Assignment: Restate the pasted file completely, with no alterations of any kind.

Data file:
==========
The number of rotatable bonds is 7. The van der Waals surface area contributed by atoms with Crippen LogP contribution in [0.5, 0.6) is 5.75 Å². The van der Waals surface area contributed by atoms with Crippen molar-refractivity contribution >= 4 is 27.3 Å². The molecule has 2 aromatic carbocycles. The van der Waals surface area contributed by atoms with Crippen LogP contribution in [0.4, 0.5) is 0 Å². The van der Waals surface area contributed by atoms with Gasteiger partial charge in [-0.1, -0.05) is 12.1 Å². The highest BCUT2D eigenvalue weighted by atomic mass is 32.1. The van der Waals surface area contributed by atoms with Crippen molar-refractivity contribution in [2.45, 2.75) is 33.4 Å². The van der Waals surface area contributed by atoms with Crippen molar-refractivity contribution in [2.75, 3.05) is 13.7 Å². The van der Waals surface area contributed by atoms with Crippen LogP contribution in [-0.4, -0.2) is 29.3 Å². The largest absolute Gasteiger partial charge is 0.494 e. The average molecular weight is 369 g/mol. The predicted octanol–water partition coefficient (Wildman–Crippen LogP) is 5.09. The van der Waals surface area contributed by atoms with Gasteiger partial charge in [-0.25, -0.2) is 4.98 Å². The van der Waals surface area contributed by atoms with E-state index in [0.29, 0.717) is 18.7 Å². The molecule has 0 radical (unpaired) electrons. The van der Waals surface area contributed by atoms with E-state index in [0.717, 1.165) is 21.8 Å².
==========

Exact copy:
The number of rotatable bonds is 7. The van der Waals surface area contributed by atoms with Crippen LogP contribution in [0.5, 0.6) is 5.75 Å². The van der Waals surface area contributed by atoms with Crippen molar-refractivity contribution >= 4 is 27.3 Å². The molecule has 2 aromatic carbocycles. The van der Waals surface area contributed by atoms with Crippen LogP contribution in [0.4, 0.5) is 0 Å². The van der Waals surface area contributed by atoms with Gasteiger partial charge in [-0.1, -0.05) is 12.1 Å². The highest BCUT2D eigenvalue weighted by atomic mass is 32.1. The van der Waals surface area contributed by atoms with Crippen molar-refractivity contribution in [2.45, 2.75) is 33.4 Å². The van der Waals surface area contributed by atoms with Crippen molar-refractivity contribution in [2.75, 3.05) is 13.7 Å². The van der Waals surface area contributed by atoms with Crippen LogP contribution in [-0.4, -0.2) is 29.3 Å². The largest absolute Gasteiger partial charge is 0.494 e. The average molecular weight is 369 g/mol. The predicted octanol–water partition coefficient (Wildman–Crippen LogP) is 5.09. The van der Waals surface area contributed by atoms with Gasteiger partial charge in [-0.25, -0.2) is 4.98 Å². The van der Waals surface area contributed by atoms with E-state index in [0.29, 0.717) is 18.7 Å². The molecule has 0 radical (unpaired) electrons. The van der Waals surface area contributed by atoms with E-state index in [0.717, 1.165) is 21.8 Å².